Mothers Day? Fathers Day? Life Insurance Day!

// 16 June 2009

Tags: , , , , , ,

I was recently alerted to a Just-in-time-for-Fathers-Day article about some research for Legal and General from brand strategy and research company BDifferent (I know… alarm bells already). It highlights an increase in the amount of work men do around the house. Apparently, out of the thousand parents questioned in January this year, the men said they spent an average of 53 hours a week carrying out household chores and childcare. This was an increase from just 34 hours a week in 2005. My initial assessment was that this is obviously a step in the right direction but meaningless in terms of gauging equality when the recent reports don’t mention how much the women in the research said they did in comparison.

Alan Ferguson, protection marketing and channel development director at Legal and General (you can see where this is heading) has been quoted saying “Mums often get the headlines when it comes to domestic work”. Funnily enough, I didn’t need to look very far to find those “headlines” because it turns out the very same research (albeit with emphasis on a different part of the results) was doing the rounds just-in-time-for-Mothers-Day back in March. I’m not going to link to a load of sites devoted to helping people spend more money but, just like the more recent articles extolling the “value of Dad”, there is a major emphasis in these March articles on the calculated value of the domestic work Mums do. This, in turn, leads to heavy hints about how important it is for these unsung home heroes to purchase life insurance.

I know I shouldn’t be surprised about this. I realise it’s just the kind of thing one can expect from big companies busily finding new and innovative ways to get more money out of us. I just think it leaves a rather sour taste when this is a piece of research that presents itself as being about relationships between people and therefore surely leads the reader to consider its social value and take it seriously. Added later: Also, doesn’t all this look like a rather cynical and patronising attempt to exploit the tawdry so-called “battle of the sexes” for financial gain? It seems Legal and General were framing March as Time for the Ladies to Realise their Worth and now, in June, have politely nudged the media to conveniently forget and hide all the data used for that angle so the guys are more likely to reach into their pockets during their “special” time.

Still, there are some interesting observations to be made when gathering together the information in the articles from June along with the ones from March. For a start, it looks like the gap between the women and men in the study, in terms of hours spent on domestic chores, closes much more when the men are compared with the full-time working women (53 hours on average compared with 55). However, there doesn’t seem to be any breakdown anywhere of the men’s employment status so like can be compared with like. I wonder why? Were only full-time working men included? Or, worse still, did they only bother to ask the women about their outside hours, while the men were simply assumed to be full-timers?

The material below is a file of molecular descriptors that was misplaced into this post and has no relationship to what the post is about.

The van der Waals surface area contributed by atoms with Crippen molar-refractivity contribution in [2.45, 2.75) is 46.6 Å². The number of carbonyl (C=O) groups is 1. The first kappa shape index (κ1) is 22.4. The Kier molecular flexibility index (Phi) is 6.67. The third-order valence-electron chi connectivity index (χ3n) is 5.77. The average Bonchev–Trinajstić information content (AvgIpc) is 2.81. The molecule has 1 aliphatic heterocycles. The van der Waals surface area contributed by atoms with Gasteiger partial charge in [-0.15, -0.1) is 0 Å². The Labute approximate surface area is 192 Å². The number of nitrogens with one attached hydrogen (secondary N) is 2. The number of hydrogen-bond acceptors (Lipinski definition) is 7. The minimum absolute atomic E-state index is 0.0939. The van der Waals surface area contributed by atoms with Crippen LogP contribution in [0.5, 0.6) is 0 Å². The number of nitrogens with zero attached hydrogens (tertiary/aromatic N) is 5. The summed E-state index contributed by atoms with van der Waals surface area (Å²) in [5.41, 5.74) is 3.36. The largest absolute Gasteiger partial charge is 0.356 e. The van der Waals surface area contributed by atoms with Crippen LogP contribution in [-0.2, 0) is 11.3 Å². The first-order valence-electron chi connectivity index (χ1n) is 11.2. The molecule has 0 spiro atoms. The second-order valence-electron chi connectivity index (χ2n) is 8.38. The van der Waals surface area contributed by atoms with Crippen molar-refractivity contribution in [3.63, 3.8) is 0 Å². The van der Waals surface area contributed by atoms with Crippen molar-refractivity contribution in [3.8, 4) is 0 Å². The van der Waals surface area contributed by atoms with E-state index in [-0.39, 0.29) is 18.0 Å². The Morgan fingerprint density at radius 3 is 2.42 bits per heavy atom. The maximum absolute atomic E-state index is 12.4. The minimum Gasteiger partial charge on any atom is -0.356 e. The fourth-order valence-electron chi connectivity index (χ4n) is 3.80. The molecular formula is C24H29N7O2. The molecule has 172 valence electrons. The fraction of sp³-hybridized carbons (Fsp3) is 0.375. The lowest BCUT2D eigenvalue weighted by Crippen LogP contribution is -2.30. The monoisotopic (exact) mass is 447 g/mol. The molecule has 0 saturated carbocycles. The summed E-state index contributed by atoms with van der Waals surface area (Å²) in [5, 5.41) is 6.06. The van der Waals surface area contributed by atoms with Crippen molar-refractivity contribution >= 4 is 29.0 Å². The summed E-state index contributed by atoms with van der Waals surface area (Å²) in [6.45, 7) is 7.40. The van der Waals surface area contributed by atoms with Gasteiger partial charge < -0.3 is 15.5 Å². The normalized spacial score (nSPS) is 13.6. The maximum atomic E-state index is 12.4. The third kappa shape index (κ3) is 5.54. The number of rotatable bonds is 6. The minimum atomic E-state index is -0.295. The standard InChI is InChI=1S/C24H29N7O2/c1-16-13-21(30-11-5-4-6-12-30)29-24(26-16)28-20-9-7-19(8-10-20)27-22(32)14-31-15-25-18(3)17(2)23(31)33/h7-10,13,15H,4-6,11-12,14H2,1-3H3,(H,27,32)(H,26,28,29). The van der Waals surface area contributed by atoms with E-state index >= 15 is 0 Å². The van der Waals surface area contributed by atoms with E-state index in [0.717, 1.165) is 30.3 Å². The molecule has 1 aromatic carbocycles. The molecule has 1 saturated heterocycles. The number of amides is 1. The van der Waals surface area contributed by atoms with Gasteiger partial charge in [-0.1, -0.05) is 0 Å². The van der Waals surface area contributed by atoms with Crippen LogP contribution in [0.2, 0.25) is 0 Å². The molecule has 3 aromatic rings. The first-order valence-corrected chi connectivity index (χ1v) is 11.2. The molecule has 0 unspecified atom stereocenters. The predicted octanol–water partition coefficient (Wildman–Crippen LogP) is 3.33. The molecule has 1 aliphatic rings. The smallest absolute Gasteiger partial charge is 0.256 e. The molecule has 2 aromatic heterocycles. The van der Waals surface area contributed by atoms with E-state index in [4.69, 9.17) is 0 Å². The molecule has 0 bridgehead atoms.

Comments From You

Qubit // Posted 17 June 2009 at 8:29 pm

That averages at about 7/8 hours a day for both men and women. While I can see this would be possible if you have children. This is very close to both men and women having really minimum leisure time assuming full time is 8hrs a day, 5 days a week and you are awake for 16hrs a day. I can’t see how a couple without children can spend a combined 108 hrs a week on keeping the house.

Sarah // Posted 18 June 2009 at 11:21 am

I agree with Qubit that the amount of time sounds implausible for anyone who works full time. I am out of the house for 11-12 hours on a work day (and I don’t even work particularly long hours, or have such a long commute as many people I know). If I then came home and did housework for 7 hours, I wouldn’t get to bed until about 3 in the morning, and would only get 4 hours sleep, and that’s even before you factor in time to eat dinner and spend time with your partner/children or whatever social life or leisure interests you might have. Possibly the average is skewed by people doing more at the weekend, but you’d have to spend a serious proportion of your weekend doing housework to get the weekly average so high.

Either people are seriously overstating the time they spend on household chores, or someone has made an error with the statistics. I wonder how they define ‘household chores’ – i.e. does it include childcare? If so then I can see the stats might be skewed by the full-time parents who are ‘on-duty’ in terms of childcare pretty much around the clock. I don’t like to see looking after children (or indeed any humans) classified as a ‘household chore’ though.

Have Your say

To comment, you must be registered with The F-Word. Not a member? Register. Already a member? Use the sign in button below

Sign in to the F-Word

Further Reading

Has The F-Word whet your appetite? Check out our Resources section, for listings of feminist blogs, campaigns, feminist networks in the UK, mailing lists, international and national websites and charities of interest.

Write for us!

Got something to say? Something to review? News to discuss? Well we want to hear from you! Click here for more info

  • The F-Word on Twitter
  • The F-Word on Facebook
  • Our XML Feeds